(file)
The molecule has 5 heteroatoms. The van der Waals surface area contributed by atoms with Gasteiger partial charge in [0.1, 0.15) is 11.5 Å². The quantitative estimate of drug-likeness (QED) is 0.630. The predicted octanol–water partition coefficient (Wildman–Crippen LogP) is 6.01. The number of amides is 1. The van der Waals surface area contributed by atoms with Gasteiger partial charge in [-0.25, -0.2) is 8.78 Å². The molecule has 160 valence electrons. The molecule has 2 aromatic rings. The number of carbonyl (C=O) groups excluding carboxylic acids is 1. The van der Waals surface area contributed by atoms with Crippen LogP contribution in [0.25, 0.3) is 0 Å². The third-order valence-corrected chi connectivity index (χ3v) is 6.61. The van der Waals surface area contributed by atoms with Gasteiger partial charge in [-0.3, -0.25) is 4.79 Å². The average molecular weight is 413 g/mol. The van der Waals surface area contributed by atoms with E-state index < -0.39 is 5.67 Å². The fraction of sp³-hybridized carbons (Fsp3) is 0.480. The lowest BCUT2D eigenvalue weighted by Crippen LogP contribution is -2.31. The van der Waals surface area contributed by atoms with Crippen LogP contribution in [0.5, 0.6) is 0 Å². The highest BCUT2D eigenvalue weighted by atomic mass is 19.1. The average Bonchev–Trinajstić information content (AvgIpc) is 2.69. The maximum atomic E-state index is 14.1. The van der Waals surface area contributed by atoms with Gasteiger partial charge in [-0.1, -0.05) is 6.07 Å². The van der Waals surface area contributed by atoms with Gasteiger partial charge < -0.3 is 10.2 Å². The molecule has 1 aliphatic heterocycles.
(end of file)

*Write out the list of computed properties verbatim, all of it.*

The molecule has 5 heteroatoms. The van der Waals surface area contributed by atoms with Gasteiger partial charge in [0.1, 0.15) is 11.5 Å². The quantitative estimate of drug-likeness (QED) is 0.630. The predicted octanol–water partition coefficient (Wildman–Crippen LogP) is 6.01. The number of amides is 1. The van der Waals surface area contributed by atoms with Gasteiger partial charge in [-0.25, -0.2) is 8.78 Å². The molecule has 160 valence electrons. The molecule has 2 aromatic rings. The number of carbonyl (C=O) groups excluding carboxylic acids is 1. The van der Waals surface area contributed by atoms with Crippen LogP contribution in [0.25, 0.3) is 0 Å². The third-order valence-corrected chi connectivity index (χ3v) is 6.61. The van der Waals surface area contributed by atoms with Gasteiger partial charge in [-0.3, -0.25) is 4.79 Å². The average molecular weight is 413 g/mol. The van der Waals surface area contributed by atoms with E-state index < -0.39 is 5.67 Å². The fraction of sp³-hybridized carbons (Fsp3) is 0.480. The lowest BCUT2D eigenvalue weighted by Crippen LogP contribution is -2.31. The van der Waals surface area contributed by atoms with Crippen LogP contribution in [0.5, 0.6) is 0 Å². The highest BCUT2D eigenvalue weighted by atomic mass is 19.1. The average Bonchev–Trinajstić information content (AvgIpc) is 2.69. The maximum atomic E-state index is 14.1. The van der Waals surface area contributed by atoms with Gasteiger partial charge in [-0.1, -0.05) is 6.07 Å². The van der Waals surface area contributed by atoms with Gasteiger partial charge < -0.3 is 10.2 Å². The molecule has 1 aliphatic heterocycles.